Pizza & Tears

Pizza & Tears

Exactly two weeks ago I woke up with a sense of nervous anticipation. It was moving day. I watched, feet firmly planted on original hardwoods, as close friends hauled our things to the moving van parked right next to a heap of our former mailbox. “Good thing they already did the inspection!” Ray had joked after backing into it with a twenty six foot U-Haul. I should have known then that the weekend forecast was looking grim, especially considering I was changing for the second time that morning thanks to Samuel re-experiencing his breakfast, but all I could think about was coffee.

I nursed my cup of coffee as though I was nursing the wound of leaving, as though each sip of the beloved liquid could ease the ache in my heart by covering me in surrealism. It could not, but it was worth the attempt. We went about the business of moving, the men playing a giant game of Tetris in the truck, the women half cleaning and mostly cooing over Samuel behind them. We ordered pizza for lunch and stood in the kitchen, devoid of furniture but full of laughter and conversation, collecting our heads and our hearts to prepare for more packing. I realized I was missing a child and a friend, only to find them nestled on the porch swing as she clung to him with tears. Be still my heart and don’t lose it, I told myself as I sat down with them. Our move was not only our adventure, but an invitation for all we held dear in Nashville to adventure on without us. Adventure was not something I wanted to embrace at the moment.

What followed the tearful goodbyes and the multiple polaroids and selfies was a long drive in which my husband epically towed my car behind the moving van through the mountains, a tomorrow full of anything but marital bliss and peace, mountains of unpacking in a grungy college apartment complex, and an ocean of grief barely stifled in pragmatism. It is by the grace of God that Ray and I are both alive and together given the last couple weeks. A miracle still more that he graciously gave me the morning to hunker down in my favorite coffee shop for some time to reflect over a soy “Dirty Hippie.”

It has been fourteen days. Fourteen days of staying at home with Sam. Fourteen (at least) blow out diapers. Two weekends of going to sleep with the ambient noise college partying provides topping off a daily whiff of marijuana wafting through the building. Our things are scattered across the condo and storage unit, one of which has managed to eat my running shoes and boots.  Just when I think I have all of the laundry caught up, Sam proves he has a wealth of body fluids to share. It has been fourteen days of a frazzled woman choosing pity over praise, anger over anticipation, worry over worship, and grumbling over grace all because she is in love with a sense of control. She needs that sense of control in the midst of her life being wrought with chaos in order to be okay. This insidious lie she has believed gives birth to a daughter more dangerous than itself, that this frazzled woman’s choice to wallow in negativity is a controlled burn that causes no effect in the lives of those around her.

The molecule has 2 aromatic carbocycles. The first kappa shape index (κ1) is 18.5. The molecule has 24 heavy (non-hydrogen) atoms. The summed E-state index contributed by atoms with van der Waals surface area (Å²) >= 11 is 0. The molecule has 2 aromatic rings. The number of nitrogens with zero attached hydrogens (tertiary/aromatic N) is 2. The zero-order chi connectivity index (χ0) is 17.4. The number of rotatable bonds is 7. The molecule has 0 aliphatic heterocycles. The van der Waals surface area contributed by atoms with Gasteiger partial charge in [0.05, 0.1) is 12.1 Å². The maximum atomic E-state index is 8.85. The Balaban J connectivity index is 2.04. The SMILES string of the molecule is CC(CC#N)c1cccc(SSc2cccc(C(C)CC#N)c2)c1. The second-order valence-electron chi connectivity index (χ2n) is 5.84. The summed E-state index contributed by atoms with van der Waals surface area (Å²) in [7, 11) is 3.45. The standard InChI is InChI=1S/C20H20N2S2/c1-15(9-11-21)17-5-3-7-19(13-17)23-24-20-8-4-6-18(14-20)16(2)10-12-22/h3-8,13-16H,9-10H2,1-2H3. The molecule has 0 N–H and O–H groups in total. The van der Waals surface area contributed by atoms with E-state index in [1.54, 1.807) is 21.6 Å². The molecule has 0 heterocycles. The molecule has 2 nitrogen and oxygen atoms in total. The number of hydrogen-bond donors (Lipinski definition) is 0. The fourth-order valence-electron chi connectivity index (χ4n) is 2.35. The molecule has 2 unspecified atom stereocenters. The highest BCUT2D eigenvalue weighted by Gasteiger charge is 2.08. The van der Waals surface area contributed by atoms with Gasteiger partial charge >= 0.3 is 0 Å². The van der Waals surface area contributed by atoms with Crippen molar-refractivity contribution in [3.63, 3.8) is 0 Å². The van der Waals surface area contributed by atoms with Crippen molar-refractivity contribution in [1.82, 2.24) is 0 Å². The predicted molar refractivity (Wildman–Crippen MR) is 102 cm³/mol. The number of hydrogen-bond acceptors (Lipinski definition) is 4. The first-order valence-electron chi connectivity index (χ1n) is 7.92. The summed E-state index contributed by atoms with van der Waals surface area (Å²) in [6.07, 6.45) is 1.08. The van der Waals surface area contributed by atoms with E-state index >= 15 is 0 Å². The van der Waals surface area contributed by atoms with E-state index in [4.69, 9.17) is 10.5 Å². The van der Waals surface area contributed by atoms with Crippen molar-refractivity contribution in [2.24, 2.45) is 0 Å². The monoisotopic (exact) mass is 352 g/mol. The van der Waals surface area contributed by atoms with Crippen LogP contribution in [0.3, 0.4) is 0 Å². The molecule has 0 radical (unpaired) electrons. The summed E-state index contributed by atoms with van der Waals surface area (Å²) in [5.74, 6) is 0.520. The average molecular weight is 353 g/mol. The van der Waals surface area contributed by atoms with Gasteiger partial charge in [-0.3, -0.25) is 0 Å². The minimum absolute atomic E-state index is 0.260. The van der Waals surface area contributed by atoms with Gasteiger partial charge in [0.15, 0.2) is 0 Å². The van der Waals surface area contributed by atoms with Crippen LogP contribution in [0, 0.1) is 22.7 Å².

I am that frazzled woman. I am that control freak. I am that ungrateful Israelite.

But God.

Tears well as I think about the graciousness and the patient faithfulness of the Living God towards me, His pill of a daughter. Daily He has invited me to walk with Him in a new perspective, and daily I have chosen to sulk. Daily He has answered prayers so tiny and insignificant in the grand scheme of the universe, and yet they have mattered to my selfish self. Daily He has reminded me that He is with me, He is in this, He is enough, and His heart is for me.  Like drops of hot water on this heart of ice, His word has persistently fallen on my heart. Daily He has shown me that He sees me and He is trustworthy, that He is safe.

I miss home. I miss those four walls that encompassed so much, represented so much to our family. I miss our community, those sweet friends who are genuine family and rooms that were always full. I miss our city, the diversity and culture, the divine gift of authentic Thai food right at our fingertips. I miss work, the joy of doing what I love and the feeling of accomplishment, of knowing how to complete the tasks at hand, of embracing the challenge of mastering the complicated.  There is a dreamlike haze that falls like a screen before my thoughts when I think about this move, as though this is really temporary and surely I will wake up soon; a dreamlike haze that is slowly starting to clear, like a fog lifting from the foundation of my soul, ripping a bandaid off of my heart. It’s the kind of pain you know is normal, indicative of a season well spent, the imperative launching place for a new adventure, the necessary eradication of the weeds choking the potential fruit of your being.  It is like winter itself, in which death is an avenue of life to spring forth, life that would not otherwise exist.

This is the fertile ground. This is the welder’s dream, where the fire doesn’t consume the steel of the stuff you are made of but allows the Creator to mold you into the beautiful. This is where your weakness is exposed with harsh vulnerability, where you experience the covering of strength and grace only found in the bosom of God. This is the birth only the labor of sanctification can produce, in all of the grossness it is a fearsome thing to behold.